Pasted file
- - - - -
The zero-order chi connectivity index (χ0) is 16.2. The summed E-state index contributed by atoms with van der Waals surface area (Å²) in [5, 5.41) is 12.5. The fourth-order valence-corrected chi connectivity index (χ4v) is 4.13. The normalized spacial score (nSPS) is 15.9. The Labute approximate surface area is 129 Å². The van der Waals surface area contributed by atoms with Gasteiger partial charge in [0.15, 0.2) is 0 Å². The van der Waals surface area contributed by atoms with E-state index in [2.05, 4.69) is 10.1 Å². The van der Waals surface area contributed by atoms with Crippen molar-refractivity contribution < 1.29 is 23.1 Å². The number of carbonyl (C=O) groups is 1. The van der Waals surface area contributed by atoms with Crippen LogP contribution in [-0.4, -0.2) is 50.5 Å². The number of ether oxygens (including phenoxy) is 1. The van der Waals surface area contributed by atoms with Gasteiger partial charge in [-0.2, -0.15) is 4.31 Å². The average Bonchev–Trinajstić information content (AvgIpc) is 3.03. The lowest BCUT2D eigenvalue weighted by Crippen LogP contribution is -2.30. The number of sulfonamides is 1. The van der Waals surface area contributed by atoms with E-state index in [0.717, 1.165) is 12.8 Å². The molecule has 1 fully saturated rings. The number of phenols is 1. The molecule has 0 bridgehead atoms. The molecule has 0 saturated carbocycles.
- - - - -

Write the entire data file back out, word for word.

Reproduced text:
The zero-order chi connectivity index (χ0) is 16.2. The summed E-state index contributed by atoms with van der Waals surface area (Å²) in [5, 5.41) is 12.5. The fourth-order valence-corrected chi connectivity index (χ4v) is 4.13. The normalized spacial score (nSPS) is 15.9. The Labute approximate surface area is 129 Å². The van der Waals surface area contributed by atoms with Gasteiger partial charge in [0.15, 0.2) is 0 Å². The van der Waals surface area contributed by atoms with E-state index in [2.05, 4.69) is 10.1 Å². The van der Waals surface area contributed by atoms with Crippen molar-refractivity contribution < 1.29 is 23.1 Å². The number of carbonyl (C=O) groups is 1. The van der Waals surface area contributed by atoms with Crippen LogP contribution in [-0.4, -0.2) is 50.5 Å². The number of ether oxygens (including phenoxy) is 1. The van der Waals surface area contributed by atoms with Gasteiger partial charge in [-0.2, -0.15) is 4.31 Å². The average Bonchev–Trinajstić information content (AvgIpc) is 3.03. The lowest BCUT2D eigenvalue weighted by Crippen LogP contribution is -2.30. The number of sulfonamides is 1. The van der Waals surface area contributed by atoms with E-state index in [0.717, 1.165) is 12.8 Å². The molecule has 1 fully saturated rings. The number of phenols is 1. The molecule has 0 bridgehead atoms. The molecule has 0 saturated carbocycles.